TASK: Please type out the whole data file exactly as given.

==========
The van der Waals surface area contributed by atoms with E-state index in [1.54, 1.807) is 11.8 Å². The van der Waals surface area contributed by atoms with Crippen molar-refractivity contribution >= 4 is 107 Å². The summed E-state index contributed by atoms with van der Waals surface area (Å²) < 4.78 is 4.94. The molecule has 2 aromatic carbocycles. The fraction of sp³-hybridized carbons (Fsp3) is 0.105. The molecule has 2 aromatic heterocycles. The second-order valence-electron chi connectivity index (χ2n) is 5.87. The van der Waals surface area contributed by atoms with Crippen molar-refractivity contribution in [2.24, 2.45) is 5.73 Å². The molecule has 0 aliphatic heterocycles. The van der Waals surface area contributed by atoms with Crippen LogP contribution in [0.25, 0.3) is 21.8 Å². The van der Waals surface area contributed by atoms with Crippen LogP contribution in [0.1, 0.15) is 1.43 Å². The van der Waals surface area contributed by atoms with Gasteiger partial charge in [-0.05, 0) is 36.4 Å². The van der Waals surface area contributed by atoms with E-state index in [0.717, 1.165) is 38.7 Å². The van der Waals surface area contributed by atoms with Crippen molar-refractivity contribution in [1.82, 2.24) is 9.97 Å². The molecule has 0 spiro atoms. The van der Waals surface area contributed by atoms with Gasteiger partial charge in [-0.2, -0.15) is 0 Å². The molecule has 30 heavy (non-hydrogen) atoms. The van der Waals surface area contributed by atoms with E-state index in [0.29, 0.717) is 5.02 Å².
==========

The van der Waals surface area contributed by atoms with E-state index in [1.54, 1.807) is 11.8 Å². The van der Waals surface area contributed by atoms with Crippen molar-refractivity contribution >= 4 is 107 Å². The summed E-state index contributed by atoms with van der Waals surface area (Å²) < 4.78 is 4.94. The molecule has 2 aromatic carbocycles. The fraction of sp³-hybridized carbons (Fsp3) is 0.105. The molecule has 2 aromatic heterocycles. The second-order valence-electron chi connectivity index (χ2n) is 5.87. The van der Waals surface area contributed by atoms with Crippen molar-refractivity contribution in [2.24, 2.45) is 5.73 Å². The molecule has 0 aliphatic heterocycles. The van der Waals surface area contributed by atoms with Crippen LogP contribution in [0.25, 0.3) is 21.8 Å². The van der Waals surface area contributed by atoms with Crippen LogP contribution in [0.1, 0.15) is 1.43 Å². The van der Waals surface area contributed by atoms with Gasteiger partial charge in [-0.05, 0) is 36.4 Å². The van der Waals surface area contributed by atoms with E-state index in [0.717, 1.165) is 38.7 Å². The van der Waals surface area contributed by atoms with Crippen molar-refractivity contribution in [1.82, 2.24) is 9.97 Å². The molecule has 0 spiro atoms. The van der Waals surface area contributed by atoms with Gasteiger partial charge in [-0.2, -0.15) is 0 Å². The molecule has 30 heavy (non-hydrogen) atoms. The van der Waals surface area contributed by atoms with E-state index in [0.29, 0.717) is 5.02 Å².